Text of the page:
Executive Briefings

U.S. Third-Quarter Growth Revised Upward on Consumer Spending

The U.S. economy expanded more than previously reported last quarter on a sunnier picture of household spending, the primary growth engine. Gross domestic product rose at a 3.2-percent annualized rate in the three months ended in September, the fastest in two years, compared with an initial estimate of 2.9 percent, Commerce Department figures showed last week. The median forecast in a Bloomberg survey called for a 3-percent gain.

While business investment remains a weak spot, solid labor-market progress and steady household purchases kept growth on track ahead of the holiday shopping season. The figures are likely to reinforce projections for Federal Reserve policy makers to raise the benchmark interest rate in December for the first time this year, with inflation getting closer to the central bank's goal.

“Growth is going to remain heavily reliant on the consumer, but consumers are in very good position to lead that charge,” with job gains, wage increases and low debt levels, said Russell Price, senior economist at Ameriprise Financial Inc. in Detroit. “Overall, it’s an encouraging sign for the path ahead.”

GDP represents the value of all goods and services produced in the economy. Analysts’ projections for the latest growth figure ranged from 2.8 percent to 3.3 percent. This is the second of three estimates for the quarter before annual revisions in July.

The revised growth figure mainly reflected changes to the pace of consumer spending and residential investment. Household purchases, which account for almost 70 percent of the economy, grew at a 2.8-percent annualized rate, stronger than the 2.1-percent pace initially estimated.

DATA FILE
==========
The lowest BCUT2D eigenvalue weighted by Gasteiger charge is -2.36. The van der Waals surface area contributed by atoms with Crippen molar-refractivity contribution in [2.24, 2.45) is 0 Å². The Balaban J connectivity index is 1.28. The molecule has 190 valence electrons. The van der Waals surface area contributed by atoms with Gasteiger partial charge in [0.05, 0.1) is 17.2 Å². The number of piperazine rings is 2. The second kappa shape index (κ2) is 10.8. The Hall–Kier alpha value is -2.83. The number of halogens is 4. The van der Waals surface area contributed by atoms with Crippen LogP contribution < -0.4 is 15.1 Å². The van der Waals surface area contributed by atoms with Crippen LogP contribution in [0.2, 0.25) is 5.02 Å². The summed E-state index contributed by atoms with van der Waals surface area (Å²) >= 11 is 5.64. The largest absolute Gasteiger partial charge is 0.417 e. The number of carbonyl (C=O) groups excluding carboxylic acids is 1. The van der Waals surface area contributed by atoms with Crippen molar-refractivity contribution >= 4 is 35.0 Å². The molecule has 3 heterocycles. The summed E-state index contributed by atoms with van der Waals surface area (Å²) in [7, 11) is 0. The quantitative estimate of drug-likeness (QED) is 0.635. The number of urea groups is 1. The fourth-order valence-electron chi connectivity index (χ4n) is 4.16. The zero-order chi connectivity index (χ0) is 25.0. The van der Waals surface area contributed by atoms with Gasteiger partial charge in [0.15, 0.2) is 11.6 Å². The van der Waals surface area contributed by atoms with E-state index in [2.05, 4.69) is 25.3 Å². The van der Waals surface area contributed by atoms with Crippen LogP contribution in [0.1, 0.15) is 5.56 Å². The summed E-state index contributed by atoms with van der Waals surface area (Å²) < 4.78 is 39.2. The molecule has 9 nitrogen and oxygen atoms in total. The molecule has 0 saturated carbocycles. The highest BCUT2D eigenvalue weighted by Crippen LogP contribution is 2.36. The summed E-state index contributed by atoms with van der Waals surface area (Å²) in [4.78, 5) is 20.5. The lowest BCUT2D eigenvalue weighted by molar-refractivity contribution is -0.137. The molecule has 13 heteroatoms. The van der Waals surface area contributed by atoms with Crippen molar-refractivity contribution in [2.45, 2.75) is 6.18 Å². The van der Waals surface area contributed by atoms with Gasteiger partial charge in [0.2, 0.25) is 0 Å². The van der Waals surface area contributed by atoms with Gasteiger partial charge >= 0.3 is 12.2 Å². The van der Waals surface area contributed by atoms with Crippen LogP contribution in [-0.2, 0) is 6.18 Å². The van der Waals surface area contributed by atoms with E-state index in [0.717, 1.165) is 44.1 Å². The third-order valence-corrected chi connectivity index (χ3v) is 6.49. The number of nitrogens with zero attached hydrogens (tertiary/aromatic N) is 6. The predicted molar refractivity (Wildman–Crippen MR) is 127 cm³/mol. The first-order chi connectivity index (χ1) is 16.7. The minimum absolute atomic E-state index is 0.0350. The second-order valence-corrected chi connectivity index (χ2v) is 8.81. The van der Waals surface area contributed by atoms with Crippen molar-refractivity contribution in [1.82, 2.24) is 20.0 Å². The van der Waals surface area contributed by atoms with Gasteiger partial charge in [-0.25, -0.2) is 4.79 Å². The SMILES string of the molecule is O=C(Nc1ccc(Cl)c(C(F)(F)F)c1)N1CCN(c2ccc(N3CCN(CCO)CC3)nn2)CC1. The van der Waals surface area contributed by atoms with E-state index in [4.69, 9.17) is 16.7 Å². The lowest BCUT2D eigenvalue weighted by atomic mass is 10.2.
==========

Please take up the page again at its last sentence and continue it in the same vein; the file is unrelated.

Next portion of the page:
The adjustment reflected data from the Alcohol and Tobacco Tax and Trade Bureau, as well as figures on monthly retail sales, motor vehicle registrations and electricity usage, according to the Commerce Department.

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While business investment remains a weak spot, solid labor-market progress and steady household purchases kept growth on track ahead of the holiday shopping season. The figures are likely to reinforce projections for Federal Reserve policy makers to raise the benchmark interest rate in December for the first time this year, with inflation getting closer to the central bank's goal.

“Growth is going to remain heavily reliant on the consumer, but consumers are in very good position to lead that charge,” with job gains, wage increases and low debt levels, said Russell Price, senior economist at Ameriprise Financial Inc. in Detroit. “Overall, it’s an encouraging sign for the path ahead.”

GDP represents the value of all goods and services produced in the economy. Analysts’ projections for the latest growth figure ranged from 2.8 percent to 3.3 percent. This is the second of three estimates for the quarter before annual revisions in July.

The revised growth figure mainly reflected changes to the pace of consumer spending and residential investment. Household purchases, which account for almost 70 percent of the economy, grew at a 2.8-percent annualized rate, stronger than the 2.1-percent pace initially estimated.

The adjustment reflected data from the Alcohol and Tobacco Tax and Trade Bureau, as well as figures on monthly retail sales, motor vehicle registrations and electricity usage, according to the Commerce Department.

Read Full Article